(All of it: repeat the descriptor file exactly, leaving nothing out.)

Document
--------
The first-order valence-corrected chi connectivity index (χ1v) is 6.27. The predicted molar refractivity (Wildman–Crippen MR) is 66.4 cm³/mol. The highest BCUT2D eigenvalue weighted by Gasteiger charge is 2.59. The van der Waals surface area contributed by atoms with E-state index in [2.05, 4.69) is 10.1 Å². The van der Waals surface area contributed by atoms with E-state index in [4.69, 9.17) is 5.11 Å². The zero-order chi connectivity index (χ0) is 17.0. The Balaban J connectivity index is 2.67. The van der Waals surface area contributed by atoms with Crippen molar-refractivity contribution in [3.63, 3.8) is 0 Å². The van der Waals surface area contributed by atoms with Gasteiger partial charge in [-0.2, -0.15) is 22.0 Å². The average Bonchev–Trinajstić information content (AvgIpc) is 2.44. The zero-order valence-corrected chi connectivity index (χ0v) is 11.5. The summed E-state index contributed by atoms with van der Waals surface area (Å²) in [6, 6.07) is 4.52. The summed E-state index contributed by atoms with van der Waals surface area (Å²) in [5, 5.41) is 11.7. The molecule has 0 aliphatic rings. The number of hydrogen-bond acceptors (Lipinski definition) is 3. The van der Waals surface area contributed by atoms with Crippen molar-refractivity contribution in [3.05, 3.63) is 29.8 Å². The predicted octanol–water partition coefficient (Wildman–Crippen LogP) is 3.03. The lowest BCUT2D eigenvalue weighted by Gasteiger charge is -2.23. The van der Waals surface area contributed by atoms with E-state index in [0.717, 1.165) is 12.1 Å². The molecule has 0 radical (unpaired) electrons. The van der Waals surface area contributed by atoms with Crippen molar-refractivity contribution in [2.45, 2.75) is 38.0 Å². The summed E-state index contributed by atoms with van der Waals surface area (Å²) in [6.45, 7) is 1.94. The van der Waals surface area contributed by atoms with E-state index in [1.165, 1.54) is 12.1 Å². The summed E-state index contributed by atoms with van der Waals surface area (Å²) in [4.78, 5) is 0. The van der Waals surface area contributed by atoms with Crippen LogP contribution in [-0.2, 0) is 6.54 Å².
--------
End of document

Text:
The first-order valence-corrected chi connectivity index (χ1v) is 6.27. The predicted molar refractivity (Wildman–Crippen MR) is 66.4 cm³/mol. The highest BCUT2D eigenvalue weighted by Gasteiger charge is 2.59. The van der Waals surface area contributed by atoms with E-state index in [2.05, 4.69) is 10.1 Å². The van der Waals surface area contributed by atoms with E-state index in [4.69, 9.17) is 5.11 Å². The zero-order chi connectivity index (χ0) is 17.0. The Balaban J connectivity index is 2.67. The van der Waals surface area contributed by atoms with Crippen molar-refractivity contribution in [3.63, 3.8) is 0 Å². The van der Waals surface area contributed by atoms with Gasteiger partial charge in [-0.2, -0.15) is 22.0 Å². The average Bonchev–Trinajstić information content (AvgIpc) is 2.44. The zero-order valence-corrected chi connectivity index (χ0v) is 11.5. The summed E-state index contributed by atoms with van der Waals surface area (Å²) in [6, 6.07) is 4.52. The summed E-state index contributed by atoms with van der Waals surface area (Å²) in [5, 5.41) is 11.7. The molecule has 0 aliphatic rings. The number of hydrogen-bond acceptors (Lipinski definition) is 3. The van der Waals surface area contributed by atoms with Crippen molar-refractivity contribution in [3.05, 3.63) is 29.8 Å². The predicted octanol–water partition coefficient (Wildman–Crippen LogP) is 3.03. The lowest BCUT2D eigenvalue weighted by Gasteiger charge is -2.23. The van der Waals surface area contributed by atoms with E-state index in [0.717, 1.165) is 12.1 Å². The molecule has 0 radical (unpaired) electrons. The van der Waals surface area contributed by atoms with Crippen molar-refractivity contribution in [2.45, 2.75) is 38.0 Å². The summed E-state index contributed by atoms with van der Waals surface area (Å²) in [6.45, 7) is 1.94. The van der Waals surface area contributed by atoms with E-state index in [1.165, 1.54) is 12.1 Å². The summed E-state index contributed by atoms with van der Waals surface area (Å²) in [4.78, 5) is 0. The van der Waals surface area contributed by atoms with Crippen LogP contribution in [-0.2, 0) is 6.54 Å².